A leap day gives Madison's winter arts season an extra little kick this week. The calendar includes: talks by Dana Priest and about It Started in Wisconisn; standup by Brian Regan; a show by the Grigorvich Ballet; performances of Celtic Nights: Journey of Hope and by Andrew Mac Namara with Orla Harrington and Ged Foley; and, more live music from Michael Armstrong, Memoryhouse, Béla Fleck & the Flecktones, Big Gigantic, and The Reverend Horton Heat.
NOTEWORTHY: People magazine debuts with Mia Farrow on cover, 1974.
NOTEWORTHY: Michael Jackson cops eight Grammys for Thriller, 1984.
UW Fluno Center, 6:30 pm
The UW's journalism and mass communication department hosts Pulitzer-winning reporter Priest, of The Washington Post. Her talk is called "Top Secret America: The Story Behind the Rise of the Post 9/11 Security State."
It Started in Wisconsin
Goodman Community Center, 7 pm
Paul and Mari Jo Buhle discuss their edited volume about last year's Capitol protests, It Started In Wisconsin: Dispatches from the Front Lines of the New Labor Protest. They're joined by contributors Mary Bottari, John Nichols and Matthew Rothschild.
Overture Hall, 8 pm
The august Soviet/Russian choreographer Yuri Grigorovich, 85, brings his touring company to town for a program called Legends of Russian Ballet. It features dance from Swan Lake, Don Quixote and other classics.
NOTEWORTHY: Newspaper comic Family Circus debuts, 1960.
Redamte Coffee House, 7 pm
This local singer-songwriter kicks off Redamte's monthly acoustic series with an inventive fusion of folk-rock and pop.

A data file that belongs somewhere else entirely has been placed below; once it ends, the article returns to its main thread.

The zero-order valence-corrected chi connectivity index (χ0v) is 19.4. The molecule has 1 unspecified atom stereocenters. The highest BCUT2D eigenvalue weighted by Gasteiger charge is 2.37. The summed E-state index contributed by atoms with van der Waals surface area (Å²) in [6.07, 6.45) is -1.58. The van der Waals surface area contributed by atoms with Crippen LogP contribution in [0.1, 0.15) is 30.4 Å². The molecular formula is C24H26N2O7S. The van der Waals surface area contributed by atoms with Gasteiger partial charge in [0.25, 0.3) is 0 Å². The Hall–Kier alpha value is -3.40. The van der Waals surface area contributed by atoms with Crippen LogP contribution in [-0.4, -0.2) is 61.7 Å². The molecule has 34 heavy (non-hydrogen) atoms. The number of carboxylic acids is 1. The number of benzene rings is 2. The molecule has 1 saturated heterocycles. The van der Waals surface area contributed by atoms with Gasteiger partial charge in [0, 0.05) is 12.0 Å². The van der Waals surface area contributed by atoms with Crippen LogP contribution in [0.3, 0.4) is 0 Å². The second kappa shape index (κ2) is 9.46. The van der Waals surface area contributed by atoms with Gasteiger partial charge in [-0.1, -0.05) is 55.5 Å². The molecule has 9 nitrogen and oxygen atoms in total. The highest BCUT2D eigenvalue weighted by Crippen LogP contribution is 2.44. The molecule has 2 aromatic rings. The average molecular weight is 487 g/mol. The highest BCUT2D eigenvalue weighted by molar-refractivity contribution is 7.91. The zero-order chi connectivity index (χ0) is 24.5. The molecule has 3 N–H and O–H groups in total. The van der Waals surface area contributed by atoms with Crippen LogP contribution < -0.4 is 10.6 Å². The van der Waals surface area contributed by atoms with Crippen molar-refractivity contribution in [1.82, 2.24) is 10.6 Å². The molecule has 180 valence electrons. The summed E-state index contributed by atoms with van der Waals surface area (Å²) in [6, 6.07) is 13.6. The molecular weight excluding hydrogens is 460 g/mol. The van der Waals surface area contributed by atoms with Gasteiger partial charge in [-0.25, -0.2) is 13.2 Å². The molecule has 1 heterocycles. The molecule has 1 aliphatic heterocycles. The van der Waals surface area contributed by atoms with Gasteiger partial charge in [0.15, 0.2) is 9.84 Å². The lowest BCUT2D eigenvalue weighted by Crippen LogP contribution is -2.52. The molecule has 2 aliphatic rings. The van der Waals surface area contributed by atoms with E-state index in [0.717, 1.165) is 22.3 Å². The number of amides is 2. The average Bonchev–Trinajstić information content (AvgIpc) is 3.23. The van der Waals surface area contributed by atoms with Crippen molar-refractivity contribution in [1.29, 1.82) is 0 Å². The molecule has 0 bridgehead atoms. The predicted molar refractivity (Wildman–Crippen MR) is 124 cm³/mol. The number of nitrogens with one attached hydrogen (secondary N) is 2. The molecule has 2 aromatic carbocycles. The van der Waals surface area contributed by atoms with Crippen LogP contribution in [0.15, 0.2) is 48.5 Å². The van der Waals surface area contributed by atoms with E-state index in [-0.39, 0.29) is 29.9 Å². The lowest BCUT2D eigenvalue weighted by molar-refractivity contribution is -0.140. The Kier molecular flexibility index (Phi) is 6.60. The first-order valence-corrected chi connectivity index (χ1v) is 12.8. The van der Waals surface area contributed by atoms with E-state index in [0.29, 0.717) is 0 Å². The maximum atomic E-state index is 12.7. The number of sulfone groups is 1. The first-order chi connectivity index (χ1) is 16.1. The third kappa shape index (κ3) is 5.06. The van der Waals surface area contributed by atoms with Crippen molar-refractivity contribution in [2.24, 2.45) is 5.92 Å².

Celtic Nights: Journey of Hope
Overture Hall, 7:30 pm
It's an evening of Ireland-themed entertainment as singers, dancers and musicians present a spectacle about immigrants' trek to the United States.
High Noon Saloon, 8 pm
Named for a work by Max Richter, the German neoclassical composer and artist, this duo aim to erase the boundaries between music and photography with a scintillating blend of visual art, pop music and classical compositions. Drink in their latest creations, including selections from their just-released Sub Pop album, The Slideshow Effect. With Tiny Fireflies and Land of Vandals.
NOTEWORTHY: June Carter marries Johnny Cash, 1968.
Andrew Mac Namara, Orla Harrington & Ged Foley
Brink Lounge, 7:30 pm
At this evening of Celtic music, Mac Namara showcases his signature single-button accordion stylings as Harrington and Foley play fiddles and guitars.
Overture Hall, 7:30 pm
The talented comedian is a fixture on Comedy Central and the late-night talk shows. Expect keen observational humor, gentle absurdity and no raunchy stuff.
Béla Fleck & the Flecktones
Wisconsin Union Theater, 8 pm
The banjo master and his band are riding high after winning their 16th Grammy a few days ago. The award honors "Life in Eleven," a stunning instrumental piece on their latest album, Rocket Science. Hear it live at this show.
Barrymore Theatre, 9 pm
Electronic beats and live sax solos merge during this band's performances, which attract jam-band fans and folks who simply like to dance. With Minnesota.
The Reverend Horton Heat
Majestic Theatre, 9 pm
Punk, country and rockabilly converge when this Dallas-based trio rolls out tunes such as "Lie Detector," "King" and "Psychobilly Freakout." With Larry & His Flask and the Goddamn Gallows.